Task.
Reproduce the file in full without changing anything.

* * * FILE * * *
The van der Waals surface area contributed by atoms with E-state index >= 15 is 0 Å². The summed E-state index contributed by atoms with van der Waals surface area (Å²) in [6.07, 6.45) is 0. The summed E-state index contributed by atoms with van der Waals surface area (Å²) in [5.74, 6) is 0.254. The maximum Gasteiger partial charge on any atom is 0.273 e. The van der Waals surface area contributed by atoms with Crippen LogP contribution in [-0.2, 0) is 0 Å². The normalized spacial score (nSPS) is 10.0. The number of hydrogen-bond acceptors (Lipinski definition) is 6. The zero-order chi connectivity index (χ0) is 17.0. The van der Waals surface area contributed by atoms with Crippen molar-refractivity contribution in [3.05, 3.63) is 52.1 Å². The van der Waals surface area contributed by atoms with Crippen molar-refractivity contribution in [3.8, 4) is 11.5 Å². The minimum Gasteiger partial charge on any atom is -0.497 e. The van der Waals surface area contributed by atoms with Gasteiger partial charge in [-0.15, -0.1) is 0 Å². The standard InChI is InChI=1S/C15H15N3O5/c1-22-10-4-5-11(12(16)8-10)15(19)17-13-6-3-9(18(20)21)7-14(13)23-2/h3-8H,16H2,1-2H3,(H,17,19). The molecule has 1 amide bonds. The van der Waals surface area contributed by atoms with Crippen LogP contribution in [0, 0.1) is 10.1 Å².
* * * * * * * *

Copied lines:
The van der Waals surface area contributed by atoms with E-state index >= 15 is 0 Å². The summed E-state index contributed by atoms with van der Waals surface area (Å²) in [6.07, 6.45) is 0. The summed E-state index contributed by atoms with van der Waals surface area (Å²) in [5.74, 6) is 0.254. The maximum Gasteiger partial charge on any atom is 0.273 e. The van der Waals surface area contributed by atoms with Crippen LogP contribution in [-0.2, 0) is 0 Å². The normalized spacial score (nSPS) is 10.0. The number of hydrogen-bond acceptors (Lipinski definition) is 6. The zero-order chi connectivity index (χ0) is 17.0. The van der Waals surface area contributed by atoms with Crippen molar-refractivity contribution in [3.05, 3.63) is 52.1 Å². The van der Waals surface area contributed by atoms with Crippen molar-refractivity contribution in [3.8, 4) is 11.5 Å². The minimum Gasteiger partial charge on any atom is -0.497 e. The van der Waals surface area contributed by atoms with Gasteiger partial charge in [-0.15, -0.1) is 0 Å². The standard InChI is InChI=1S/C15H15N3O5/c1-22-10-4-5-11(12(16)8-10)15(19)17-13-6-3-9(18(20)21)7-14(13)23-2/h3-8H,16H2,1-2H3,(H,17,19). The molecule has 1 amide bonds. The van der Waals surface area contributed by atoms with Crippen LogP contribution in [0, 0.1) is 10.1 Å².